According to IMF, 2016 and WB, 2016; developing countries are such countries with relatively low human development index or less industrial basis in its economic sector. Furthermore, the criteria of a developing country can be evaluated in various ways including lower life expectancy, literacy rate, income and higher birth rate. International Monetary Fund (IMF) considers per capita income, export diversification and condition in global financial system to evaluate a country whether it is developed or developing country. For instance, a less developed or developing country can be categorized in the less income group if it has GNI per capita of income US$1,025 or less. Nonetheless, The World Bank thinks the concept of dividing countries into developing and developed is outdated. According to the aforementioned characteristics, Ghana can be categorized as a developing country.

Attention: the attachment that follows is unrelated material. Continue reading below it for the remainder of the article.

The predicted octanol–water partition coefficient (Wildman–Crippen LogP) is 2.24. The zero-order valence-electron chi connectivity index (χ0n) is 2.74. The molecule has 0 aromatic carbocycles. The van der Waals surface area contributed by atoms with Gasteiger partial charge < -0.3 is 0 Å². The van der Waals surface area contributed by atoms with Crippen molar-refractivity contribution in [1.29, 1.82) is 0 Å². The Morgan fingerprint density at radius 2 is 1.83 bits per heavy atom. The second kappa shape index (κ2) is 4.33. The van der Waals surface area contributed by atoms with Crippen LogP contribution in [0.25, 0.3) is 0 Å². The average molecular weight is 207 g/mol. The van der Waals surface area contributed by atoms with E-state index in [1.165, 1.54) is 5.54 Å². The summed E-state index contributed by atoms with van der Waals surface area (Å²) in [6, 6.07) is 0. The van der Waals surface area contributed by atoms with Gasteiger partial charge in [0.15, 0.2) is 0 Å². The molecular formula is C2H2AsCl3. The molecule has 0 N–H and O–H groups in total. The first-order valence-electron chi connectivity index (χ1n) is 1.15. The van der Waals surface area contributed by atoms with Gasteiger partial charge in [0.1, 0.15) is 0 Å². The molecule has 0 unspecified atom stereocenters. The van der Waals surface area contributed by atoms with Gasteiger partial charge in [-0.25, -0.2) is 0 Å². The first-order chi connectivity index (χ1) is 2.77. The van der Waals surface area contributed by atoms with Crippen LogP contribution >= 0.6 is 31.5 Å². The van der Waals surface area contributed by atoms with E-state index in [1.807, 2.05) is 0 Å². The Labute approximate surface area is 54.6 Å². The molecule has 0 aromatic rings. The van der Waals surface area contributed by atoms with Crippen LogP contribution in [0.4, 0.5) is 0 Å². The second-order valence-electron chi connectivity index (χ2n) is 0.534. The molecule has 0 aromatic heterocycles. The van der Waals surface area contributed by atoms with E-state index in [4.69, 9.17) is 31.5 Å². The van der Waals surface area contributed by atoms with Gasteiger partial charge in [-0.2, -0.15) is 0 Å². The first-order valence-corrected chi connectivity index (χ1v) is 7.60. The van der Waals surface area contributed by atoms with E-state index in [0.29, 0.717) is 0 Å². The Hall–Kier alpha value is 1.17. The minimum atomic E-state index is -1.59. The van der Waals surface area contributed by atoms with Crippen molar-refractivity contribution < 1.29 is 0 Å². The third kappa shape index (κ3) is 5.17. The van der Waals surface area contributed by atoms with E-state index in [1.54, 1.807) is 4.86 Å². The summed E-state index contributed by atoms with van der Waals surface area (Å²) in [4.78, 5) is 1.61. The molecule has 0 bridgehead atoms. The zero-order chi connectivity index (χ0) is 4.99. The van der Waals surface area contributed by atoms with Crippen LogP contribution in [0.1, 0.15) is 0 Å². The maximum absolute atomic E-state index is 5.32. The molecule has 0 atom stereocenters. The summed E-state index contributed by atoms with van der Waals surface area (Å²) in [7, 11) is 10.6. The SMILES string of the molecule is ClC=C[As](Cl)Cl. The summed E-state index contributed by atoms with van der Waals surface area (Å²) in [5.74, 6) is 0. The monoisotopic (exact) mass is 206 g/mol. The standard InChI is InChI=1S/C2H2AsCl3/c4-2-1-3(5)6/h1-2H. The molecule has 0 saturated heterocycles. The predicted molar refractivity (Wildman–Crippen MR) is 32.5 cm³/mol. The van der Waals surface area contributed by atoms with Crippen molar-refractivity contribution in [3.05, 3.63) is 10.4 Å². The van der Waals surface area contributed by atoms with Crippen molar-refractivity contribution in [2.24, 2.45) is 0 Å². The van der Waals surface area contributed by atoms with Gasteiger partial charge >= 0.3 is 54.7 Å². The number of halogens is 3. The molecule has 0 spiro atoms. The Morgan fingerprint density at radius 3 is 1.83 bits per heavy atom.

To begin with, e-library services and learning online has been initiated by institutions due to the preference of maintaining one’s job proximity and studying at the same time. The African continent has had impressive adoption curve in areas pertaining to communication and technologies; this is laudable because the continent is moving at a pace well noticeable in infrastructural development (Rohleder et al., 2008).  The adoption and diffusion rate of cell phone technologies in recent times for example in Ghana and other developing countries in Africa has provided new prospect for economic growth. E-learning is gaining a lot of attention in developing countries in Africa, in Tanzania for instance, secondary education is going through transformation in terms of integration of e-learning into the educational system, comprehension of these facts brings sparks of optimism in the future of e-learning. However, challenges such as shortage of textbooks, teaching and learning materials and of course pedagogical skills required for teachers to deliver content electronically is seen in most cases (Olson et al; 2011).